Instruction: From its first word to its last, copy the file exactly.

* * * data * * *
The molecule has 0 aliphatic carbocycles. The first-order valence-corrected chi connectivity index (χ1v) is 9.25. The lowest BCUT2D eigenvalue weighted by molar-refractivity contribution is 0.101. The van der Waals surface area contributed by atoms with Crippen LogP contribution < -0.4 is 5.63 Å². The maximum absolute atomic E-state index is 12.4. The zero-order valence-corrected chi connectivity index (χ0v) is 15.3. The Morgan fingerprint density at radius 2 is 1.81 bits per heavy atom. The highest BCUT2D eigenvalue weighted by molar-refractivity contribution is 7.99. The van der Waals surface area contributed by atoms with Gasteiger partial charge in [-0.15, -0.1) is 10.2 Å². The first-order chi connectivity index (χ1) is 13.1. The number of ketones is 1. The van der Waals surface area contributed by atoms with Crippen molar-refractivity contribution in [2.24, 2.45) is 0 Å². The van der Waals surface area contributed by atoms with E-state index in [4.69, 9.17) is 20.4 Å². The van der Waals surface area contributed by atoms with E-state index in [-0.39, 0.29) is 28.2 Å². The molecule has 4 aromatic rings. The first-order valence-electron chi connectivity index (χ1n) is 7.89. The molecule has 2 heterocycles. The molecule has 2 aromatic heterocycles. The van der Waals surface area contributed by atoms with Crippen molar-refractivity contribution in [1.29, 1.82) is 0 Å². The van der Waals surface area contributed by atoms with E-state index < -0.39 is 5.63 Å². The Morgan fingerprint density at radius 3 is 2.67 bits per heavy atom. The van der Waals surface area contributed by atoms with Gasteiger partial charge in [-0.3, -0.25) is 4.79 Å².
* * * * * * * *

The molecule has 0 aliphatic carbocycles. The first-order valence-corrected chi connectivity index (χ1v) is 9.25. The lowest BCUT2D eigenvalue weighted by molar-refractivity contribution is 0.101. The van der Waals surface area contributed by atoms with Crippen LogP contribution < -0.4 is 5.63 Å². The maximum absolute atomic E-state index is 12.4. The zero-order valence-corrected chi connectivity index (χ0v) is 15.3. The Morgan fingerprint density at radius 2 is 1.81 bits per heavy atom. The highest BCUT2D eigenvalue weighted by molar-refractivity contribution is 7.99. The van der Waals surface area contributed by atoms with Gasteiger partial charge in [-0.15, -0.1) is 10.2 Å². The first-order chi connectivity index (χ1) is 13.1. The number of ketones is 1. The van der Waals surface area contributed by atoms with Crippen molar-refractivity contribution in [2.24, 2.45) is 0 Å². The van der Waals surface area contributed by atoms with E-state index in [4.69, 9.17) is 20.4 Å². The van der Waals surface area contributed by atoms with E-state index in [-0.39, 0.29) is 28.2 Å². The molecule has 4 aromatic rings. The first-order valence-electron chi connectivity index (χ1n) is 7.89. The molecule has 2 heterocycles. The molecule has 2 aromatic heterocycles. The van der Waals surface area contributed by atoms with Crippen molar-refractivity contribution in [1.29, 1.82) is 0 Å². The van der Waals surface area contributed by atoms with E-state index < -0.39 is 5.63 Å². The Morgan fingerprint density at radius 3 is 2.67 bits per heavy atom. The van der Waals surface area contributed by atoms with Gasteiger partial charge in [-0.3, -0.25) is 4.79 Å².